Don't feel limited by these definitions; they are meant to serve as basic guidelines. Whether you've got your eye on a magnificent eight-bedroom Victorian, or have set your heart on purchasing the rambling old inn on the lake which has been a run-down boarding house for the last quarter-century, or simply plan on sprucing up the two spare guest rooms in your house, the advice, tips, and details offered in this book will apply. For anyone interested in running a large or small B&B, part-time or full-time, with or without paid help, this book will provide the information you will need to decide if this is really a business you want to try, get you started, and help you be successful.
Who Are the Hosts?
Who will run the B&B you dream of owning? Will you be the host, or will you have a partner? Will that partner be your husband (or wife), or sister, or best friend? What I have found to be the norm most often is a married woman acting as host, while her husband works outside the home at another profession. (Throughout this book, I will use the term "host" to refer to anyone, male or female, in charge of running a bed-and-breakfast.) Sometimes the roles are reversed. In other cases, B&Bs are operated by both husband and wife. This is especially true if the couple is retired, or if the bed-and-breakfast location offers a year-round business and the establishment has a sizable number of guest rooms. This combination can make full-time innkeeping a reality for a younger couple as well. But there are also B&Bs operated by mother and daughter teams, sisters, single people, two couples, and just about any other combination you can think of.
If you're considering becoming an innkeeper with your spouse or best friend, and until now you've worked separately and have "never hadenough time together," be forewarned: it is possible to get too much of a good thing!
The Host's Responsibilities
In any case, whether you run your B&B alone or with one or more partners, your role as host will be multifaceted. It begins when you first say hello to a prospective guest who has called to inquire about your B&B. You'll need to keep a reservation calendar, send out written confirmations, and supply good directions. Once guests have checked in, they will rely on you for information about what there is to see and do in the area, restaurant suggestions, directions, and a myriad of other details. You will be responsible—directly, or indirectly if you have hired help—for making sure that the guest rooms and bathrooms are clean and welcoming; that the food served is delicious and well prepared; that the dining room is attractive and inviting; that the common rooms are well appointed, well lit, and comfortable; that fresh flower arrangements are fresh; that the outside of the B&B is as appealing as the inside; that your bookkeeping is accurate and up-to-date; that permits and licenses are in order—and on and on.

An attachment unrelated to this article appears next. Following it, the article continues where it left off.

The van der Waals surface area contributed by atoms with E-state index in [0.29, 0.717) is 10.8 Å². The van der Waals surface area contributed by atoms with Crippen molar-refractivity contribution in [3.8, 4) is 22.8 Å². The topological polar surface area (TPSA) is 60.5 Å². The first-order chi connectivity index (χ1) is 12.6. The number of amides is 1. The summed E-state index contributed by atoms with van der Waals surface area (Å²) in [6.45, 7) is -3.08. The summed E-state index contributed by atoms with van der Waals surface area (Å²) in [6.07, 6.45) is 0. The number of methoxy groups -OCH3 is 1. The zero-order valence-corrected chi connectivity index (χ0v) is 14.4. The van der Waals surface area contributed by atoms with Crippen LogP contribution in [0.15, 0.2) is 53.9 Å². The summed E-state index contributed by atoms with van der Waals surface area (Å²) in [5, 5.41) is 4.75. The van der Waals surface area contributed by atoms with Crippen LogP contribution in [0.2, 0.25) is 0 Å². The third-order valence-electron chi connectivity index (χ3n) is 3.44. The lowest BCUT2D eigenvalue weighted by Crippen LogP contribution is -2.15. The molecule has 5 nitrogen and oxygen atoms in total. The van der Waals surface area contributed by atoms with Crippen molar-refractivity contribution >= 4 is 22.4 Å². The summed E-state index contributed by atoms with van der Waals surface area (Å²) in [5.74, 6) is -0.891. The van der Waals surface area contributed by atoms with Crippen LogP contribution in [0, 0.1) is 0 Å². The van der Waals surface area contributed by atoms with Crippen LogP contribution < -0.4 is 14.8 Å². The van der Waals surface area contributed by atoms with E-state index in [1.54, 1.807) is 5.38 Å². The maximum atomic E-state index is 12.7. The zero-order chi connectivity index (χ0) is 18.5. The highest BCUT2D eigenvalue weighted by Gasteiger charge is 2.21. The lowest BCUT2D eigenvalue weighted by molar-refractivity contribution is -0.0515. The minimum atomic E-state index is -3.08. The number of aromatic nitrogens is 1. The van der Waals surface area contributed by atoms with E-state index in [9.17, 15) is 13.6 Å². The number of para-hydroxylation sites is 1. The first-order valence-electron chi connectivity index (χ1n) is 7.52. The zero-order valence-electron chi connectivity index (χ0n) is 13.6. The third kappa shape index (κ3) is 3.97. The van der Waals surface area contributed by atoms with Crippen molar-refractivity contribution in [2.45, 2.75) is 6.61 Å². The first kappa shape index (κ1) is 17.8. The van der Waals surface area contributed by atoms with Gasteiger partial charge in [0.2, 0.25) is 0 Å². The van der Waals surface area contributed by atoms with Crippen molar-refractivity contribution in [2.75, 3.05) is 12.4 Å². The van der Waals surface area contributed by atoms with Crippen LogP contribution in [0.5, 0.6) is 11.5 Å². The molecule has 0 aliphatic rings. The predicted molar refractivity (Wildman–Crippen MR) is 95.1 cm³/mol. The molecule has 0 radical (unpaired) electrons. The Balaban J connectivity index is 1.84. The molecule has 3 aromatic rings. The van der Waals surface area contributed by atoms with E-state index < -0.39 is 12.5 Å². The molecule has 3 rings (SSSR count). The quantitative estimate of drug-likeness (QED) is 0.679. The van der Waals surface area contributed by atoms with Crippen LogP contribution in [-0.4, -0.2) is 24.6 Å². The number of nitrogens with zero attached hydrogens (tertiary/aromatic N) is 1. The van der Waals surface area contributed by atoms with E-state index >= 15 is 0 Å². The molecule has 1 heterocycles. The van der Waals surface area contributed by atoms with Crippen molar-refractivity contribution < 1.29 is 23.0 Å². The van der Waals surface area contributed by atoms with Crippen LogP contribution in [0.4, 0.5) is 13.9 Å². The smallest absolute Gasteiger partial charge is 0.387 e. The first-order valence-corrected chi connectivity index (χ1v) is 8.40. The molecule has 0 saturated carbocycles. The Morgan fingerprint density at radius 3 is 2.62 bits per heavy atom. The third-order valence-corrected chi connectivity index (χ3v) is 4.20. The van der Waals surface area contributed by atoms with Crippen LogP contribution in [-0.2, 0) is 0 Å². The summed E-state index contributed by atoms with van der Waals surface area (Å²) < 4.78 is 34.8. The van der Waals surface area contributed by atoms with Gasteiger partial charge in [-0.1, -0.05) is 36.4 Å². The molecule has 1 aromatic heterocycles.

As you can see, the owner of a B&B is a busy person, acting as reservation agent, receptionist, bookkeeper, chambermaid, host, interior decorator, cook, waitress, and local tourism expert. A larger B&B can justify having hired help, but outside help is usually limited, and even so, the primary responsibility for keeping everything running smoothly rests with the host/owner/operator—you. And most B&Bs are simply not large enough (and thereby profitable enough) to warrant hiring a cook, for instance, or sending out the laundry. Therefore, the B&B host must be a jack-of-all-trades—not to mention well organized and energetic.
The Bed-and-Breakfast Itself
As experienced B&B travelers know, houses that are now bed-and-breakfasts represent every architectural style to be found. Even if you haven't yet done much B&B exploring, a glimpse through a good guidebook will quickly introduce you to exquisite mansions of graceful proportions,furnished with stunning period antiques; cozy bungalows furnished with solid pieces from the Arts and Crafts era; a log cabin with hand-hewn beams; an airy Victorian with a wicker-furnished porch; or an elegant brownstone with marble fireplaces. The types of houses, and the furnishings within, are of an almost infinite variety. Indeed, this variety, which sets B&Bs apart from other commercial lodgings, is proving to be an essential part of their appeal to the traveling public. New or old, large or small, there is no single "right" style of house for a bed-and-breakfast; if the house is comfortable, attractive, and in a good location, just about any house will do.
The settings of B&Bs range from small coastal towns to ski resorts, college communities, residential neighborhoods, major cities, and rural farms. Across America, B&Bs can increasingly be found in nearly any locale, as would-be hosts recognize the demand and dedicated B&B travelers fill the rooms.
As you might imagine, the decor of each bed-and-breakfast—along with the food served and the other amenities offered—will be as varied as the architecture and settings of the buildings themselves. But regardless of style, the decor of the rooms will be much prettier than any hotel or motel could be. In the guest rooms, beds may be made with patchwork quilts and elegant comforters, and plump, down-filled pillows in snowy, starched linen shams; the bed itself may be an antique—canopied, four-poster, or old iron. There is nothing in the room that is reminiscent of the unmistakable standard hotel-style quilted bedspread and institutional furniture. The dining room and common rooms may be furnished with family heirlooms, furniture, rugs, and objets d'art that, old or new, combine to create the unique ambiance of that particular B&B. Inevitably, there is a homey, cozy feeling in a bed-and-breakfast that simply cannot be found in a hotel or motel. This atmosphere is a large part of what American travelers are falling in love with.